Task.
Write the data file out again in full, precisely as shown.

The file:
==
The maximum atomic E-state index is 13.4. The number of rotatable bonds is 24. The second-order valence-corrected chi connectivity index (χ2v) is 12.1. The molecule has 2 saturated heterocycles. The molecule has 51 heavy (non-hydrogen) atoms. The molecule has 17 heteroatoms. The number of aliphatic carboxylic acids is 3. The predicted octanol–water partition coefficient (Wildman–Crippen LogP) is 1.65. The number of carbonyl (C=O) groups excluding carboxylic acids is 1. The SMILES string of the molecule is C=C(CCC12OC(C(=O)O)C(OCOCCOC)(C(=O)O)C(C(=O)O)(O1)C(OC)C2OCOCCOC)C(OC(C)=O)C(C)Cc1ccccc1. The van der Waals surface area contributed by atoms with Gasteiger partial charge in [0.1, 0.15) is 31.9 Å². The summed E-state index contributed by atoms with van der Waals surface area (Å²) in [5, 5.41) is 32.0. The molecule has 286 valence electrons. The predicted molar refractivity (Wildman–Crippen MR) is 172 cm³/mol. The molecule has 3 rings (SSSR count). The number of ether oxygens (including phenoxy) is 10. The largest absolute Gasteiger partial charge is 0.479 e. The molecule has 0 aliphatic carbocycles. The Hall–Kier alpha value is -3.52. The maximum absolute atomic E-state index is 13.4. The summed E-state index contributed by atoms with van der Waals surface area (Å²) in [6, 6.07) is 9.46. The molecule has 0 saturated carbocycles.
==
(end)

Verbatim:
The maximum atomic E-state index is 13.4. The number of rotatable bonds is 24. The second-order valence-corrected chi connectivity index (χ2v) is 12.1. The molecule has 2 saturated heterocycles. The molecule has 51 heavy (non-hydrogen) atoms. The molecule has 17 heteroatoms. The number of aliphatic carboxylic acids is 3. The predicted octanol–water partition coefficient (Wildman–Crippen LogP) is 1.65. The number of carbonyl (C=O) groups excluding carboxylic acids is 1. The SMILES string of the molecule is C=C(CCC12OC(C(=O)O)C(OCOCCOC)(C(=O)O)C(C(=O)O)(O1)C(OC)C2OCOCCOC)C(OC(C)=O)C(C)Cc1ccccc1. The van der Waals surface area contributed by atoms with Gasteiger partial charge in [0.1, 0.15) is 31.9 Å². The summed E-state index contributed by atoms with van der Waals surface area (Å²) in [5, 5.41) is 32.0. The molecule has 286 valence electrons. The predicted molar refractivity (Wildman–Crippen MR) is 172 cm³/mol. The molecule has 3 rings (SSSR count). The number of ether oxygens (including phenoxy) is 10. The largest absolute Gasteiger partial charge is 0.479 e. The molecule has 0 aliphatic carbocycles. The Hall–Kier alpha value is -3.52. The maximum absolute atomic E-state index is 13.4. The summed E-state index contributed by atoms with van der Waals surface area (Å²) in [6, 6.07) is 9.46. The molecule has 0 saturated carbocycles.